Meeting on redevelopment of Manchester school draws lone neighbor to listen

Nov. 21—More than a dozen Manchester officials and nonprofit staff held a neighborhood meeting last week to answer questions and update abutters on plans to redevelop the vacant Hallsville School.

Just one neighbor showed up.

Mary Roberge, a direct abutter of the property on Jewett Street, asked questions and offered comments and concerns with a proposal for the site from Southern New Hampshire Services (SNHS) and Granite State Children's Alliance (GSCA) that includes creating 20 units of affordable housing for seniors, an early childhood classroom, and a Child Advocacy Center, operated by Granite State Children's Alliance, offering services to children who have experienced trauma.

But without other neighbors in attendance, the session wrapped up in about a half hour.

"I'm a little disappointed that the turnout from this neighborhood is me," said Roberge. "I really thought there would be other people coming."

In the proposal from Southern New Hampshire Services and Granite State Children's Alliance, organizers describe their plans as a "benefit to the neighborhood and the city, while addressing critical needs in the area of affordable housing for seniors and services for children and families in need."

The proposal calls for a child care or Head Start classroom serving income-eligible families with children ages 3 to 5. The Granite State Children's Alliance (GSCA) will operate a Child Advocacy Center (CAC) providing essential services to child victims of crime and their caregivers as well as multidisciplinary partners in law enforcement, prosecution, and Division for Children, Youth and Families (DCYF).

There will also be 20 apartments for income-eligible seniors in need of affordable housing, with 10 apartments each on the second and third floors.

The site will feature 54 parking spaces, consistent with senior housing and daily commercial office use, and include the appropriate handicapped parking ratio required.

Under the terms of the proposal, the city will retain ownership of the buildings and lease them for approximately $1 per year for 30 years to SNHS and GSCA, with the organizations responsible for redeveloping the space, paying the utilities, and paying for regular maintenance.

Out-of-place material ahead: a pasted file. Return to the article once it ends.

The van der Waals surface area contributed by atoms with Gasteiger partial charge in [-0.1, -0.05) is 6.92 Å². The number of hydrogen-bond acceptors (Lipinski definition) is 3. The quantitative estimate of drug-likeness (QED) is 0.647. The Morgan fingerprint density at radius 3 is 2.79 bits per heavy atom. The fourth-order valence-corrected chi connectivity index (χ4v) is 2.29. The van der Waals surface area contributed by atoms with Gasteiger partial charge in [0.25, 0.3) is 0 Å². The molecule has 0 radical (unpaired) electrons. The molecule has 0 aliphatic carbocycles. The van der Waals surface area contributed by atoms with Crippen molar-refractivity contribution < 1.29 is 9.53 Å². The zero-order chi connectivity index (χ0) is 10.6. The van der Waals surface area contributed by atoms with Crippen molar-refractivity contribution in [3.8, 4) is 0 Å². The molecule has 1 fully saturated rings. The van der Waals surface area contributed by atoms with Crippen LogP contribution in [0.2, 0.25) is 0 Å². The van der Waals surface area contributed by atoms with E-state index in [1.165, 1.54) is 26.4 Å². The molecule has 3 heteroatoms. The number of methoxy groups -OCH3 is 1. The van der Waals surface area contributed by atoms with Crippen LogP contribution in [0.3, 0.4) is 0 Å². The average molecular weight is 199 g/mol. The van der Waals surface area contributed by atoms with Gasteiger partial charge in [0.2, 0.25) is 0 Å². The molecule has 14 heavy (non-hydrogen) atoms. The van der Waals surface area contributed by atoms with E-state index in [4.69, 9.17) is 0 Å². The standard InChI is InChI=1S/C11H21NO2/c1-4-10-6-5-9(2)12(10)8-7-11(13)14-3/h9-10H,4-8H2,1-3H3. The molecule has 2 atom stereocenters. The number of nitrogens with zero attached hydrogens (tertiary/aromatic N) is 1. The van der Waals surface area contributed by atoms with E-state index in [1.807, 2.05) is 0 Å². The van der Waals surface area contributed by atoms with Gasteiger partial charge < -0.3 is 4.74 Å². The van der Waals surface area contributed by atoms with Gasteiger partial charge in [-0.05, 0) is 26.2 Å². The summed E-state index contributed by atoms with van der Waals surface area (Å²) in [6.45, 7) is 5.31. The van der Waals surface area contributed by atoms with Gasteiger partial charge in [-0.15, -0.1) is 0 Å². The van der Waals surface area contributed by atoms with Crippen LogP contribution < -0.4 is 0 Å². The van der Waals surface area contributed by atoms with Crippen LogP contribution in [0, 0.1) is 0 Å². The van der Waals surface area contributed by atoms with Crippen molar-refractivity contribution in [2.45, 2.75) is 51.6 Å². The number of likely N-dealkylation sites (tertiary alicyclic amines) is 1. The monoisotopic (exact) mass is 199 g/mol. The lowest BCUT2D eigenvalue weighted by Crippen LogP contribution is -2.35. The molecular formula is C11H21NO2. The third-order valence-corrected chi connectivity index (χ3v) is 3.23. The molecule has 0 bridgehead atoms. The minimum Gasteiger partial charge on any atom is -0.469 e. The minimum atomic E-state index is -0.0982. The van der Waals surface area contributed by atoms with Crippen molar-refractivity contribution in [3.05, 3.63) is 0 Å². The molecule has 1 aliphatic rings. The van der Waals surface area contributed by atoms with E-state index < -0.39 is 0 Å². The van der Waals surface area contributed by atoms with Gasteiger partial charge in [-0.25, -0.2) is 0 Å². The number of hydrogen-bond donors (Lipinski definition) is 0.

The city's Parks & Recreation Department will retain use and management of the gymnasium on site for community events, including the pickleball league that operates on Tuesdays and Thursdays.

Roberge said she had concerns over the project eventually ending up as homeless housing. Officials assured her that wouldn't be the case, and they wouldn't locate a youth services center alongside a homeless center.

Roberge said it makes her sad to think about how Hallsville School was allowed to fall into disrepair and neglect over the years.

"It's a very beautiful building," said Roberge. "I am going to be a nosy neighbor...anything that goes on in the neighborhood, I'm going to look. I don't want to see this building neglected and I don't want to see it run down any further."

Roberge said she also has concerns about traffic in the area.

"I just want to be able to feel safe," Roberge said. "I want to be able to get in and out of my driveway. I want to be able to come and go. It's tight enough now, so this is a concern. I want to be able to get off my street — when I was working full time, granted when the school was there, it took me a half hour to get off my street because of the traffic there."

Because the properties are located in the R-2 Zoning District, the proposed uses of child counseling, elementary education, and dwelling units in the building's upper stories would require relief from the Zoning Board and approval from the Planning Board.

"It's a vacant building right now, and we're putting it to very good use," said Mayor Joyce Craig. "We all have to trust that we are moving in the right direction. The use of this building as proposed is really good."

The final bell rang at Hallsville in June 2021, 130 years after it opened. Former Superintendent of Schools John Goldhardt recommended the school be closed as part of the Fiscal Year 2022 budget.